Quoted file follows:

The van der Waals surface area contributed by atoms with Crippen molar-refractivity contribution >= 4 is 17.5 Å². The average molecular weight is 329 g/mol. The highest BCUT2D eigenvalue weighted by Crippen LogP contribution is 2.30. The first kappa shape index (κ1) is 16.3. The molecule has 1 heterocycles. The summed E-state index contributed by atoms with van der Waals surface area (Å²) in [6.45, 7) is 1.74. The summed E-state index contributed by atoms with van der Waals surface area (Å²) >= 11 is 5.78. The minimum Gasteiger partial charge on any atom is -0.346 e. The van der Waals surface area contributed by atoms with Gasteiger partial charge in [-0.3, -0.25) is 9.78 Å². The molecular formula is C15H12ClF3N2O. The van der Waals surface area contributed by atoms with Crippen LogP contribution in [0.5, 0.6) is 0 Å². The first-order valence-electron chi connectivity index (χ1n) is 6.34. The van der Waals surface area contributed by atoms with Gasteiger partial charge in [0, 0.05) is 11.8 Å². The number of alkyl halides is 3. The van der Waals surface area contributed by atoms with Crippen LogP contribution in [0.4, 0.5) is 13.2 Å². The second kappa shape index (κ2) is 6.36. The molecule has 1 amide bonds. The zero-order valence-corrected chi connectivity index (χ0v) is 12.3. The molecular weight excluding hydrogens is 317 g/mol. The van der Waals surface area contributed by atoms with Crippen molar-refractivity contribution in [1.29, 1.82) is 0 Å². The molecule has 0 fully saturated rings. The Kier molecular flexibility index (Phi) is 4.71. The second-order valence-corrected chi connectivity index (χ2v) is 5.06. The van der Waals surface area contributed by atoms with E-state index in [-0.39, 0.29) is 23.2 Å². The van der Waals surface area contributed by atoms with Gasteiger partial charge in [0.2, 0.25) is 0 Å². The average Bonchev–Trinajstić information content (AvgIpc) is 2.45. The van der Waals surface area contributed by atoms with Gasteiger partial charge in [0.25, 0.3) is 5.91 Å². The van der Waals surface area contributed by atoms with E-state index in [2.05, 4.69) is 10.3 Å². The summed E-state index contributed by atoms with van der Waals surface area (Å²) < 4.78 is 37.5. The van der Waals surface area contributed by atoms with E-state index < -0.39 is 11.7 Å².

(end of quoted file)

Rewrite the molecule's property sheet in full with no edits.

The van der Waals surface area contributed by atoms with Crippen molar-refractivity contribution >= 4 is 17.5 Å². The average molecular weight is 329 g/mol. The highest BCUT2D eigenvalue weighted by Crippen LogP contribution is 2.30. The first kappa shape index (κ1) is 16.3. The molecule has 1 heterocycles. The summed E-state index contributed by atoms with van der Waals surface area (Å²) in [6.45, 7) is 1.74. The summed E-state index contributed by atoms with van der Waals surface area (Å²) >= 11 is 5.78. The minimum Gasteiger partial charge on any atom is -0.346 e. The van der Waals surface area contributed by atoms with Gasteiger partial charge in [-0.3, -0.25) is 9.78 Å². The molecular formula is C15H12ClF3N2O. The van der Waals surface area contributed by atoms with Crippen LogP contribution in [0.5, 0.6) is 0 Å². The first-order valence-electron chi connectivity index (χ1n) is 6.34. The van der Waals surface area contributed by atoms with Gasteiger partial charge in [0, 0.05) is 11.8 Å². The number of alkyl halides is 3. The van der Waals surface area contributed by atoms with Crippen LogP contribution in [0.4, 0.5) is 13.2 Å². The second kappa shape index (κ2) is 6.36. The molecule has 1 amide bonds. The zero-order valence-corrected chi connectivity index (χ0v) is 12.3. The molecular weight excluding hydrogens is 317 g/mol. The van der Waals surface area contributed by atoms with Crippen molar-refractivity contribution in [1.29, 1.82) is 0 Å². The molecule has 0 fully saturated rings. The Kier molecular flexibility index (Phi) is 4.71. The second-order valence-corrected chi connectivity index (χ2v) is 5.06. The van der Waals surface area contributed by atoms with E-state index in [-0.39, 0.29) is 23.2 Å². The van der Waals surface area contributed by atoms with Gasteiger partial charge in [0.2, 0.25) is 0 Å². The average Bonchev–Trinajstić information content (AvgIpc) is 2.45. The van der Waals surface area contributed by atoms with Gasteiger partial charge in [0.25, 0.3) is 5.91 Å². The van der Waals surface area contributed by atoms with E-state index in [2.05, 4.69) is 10.3 Å². The summed E-state index contributed by atoms with van der Waals surface area (Å²) < 4.78 is 37.5. The van der Waals surface area contributed by atoms with E-state index < -0.39 is 11.7 Å².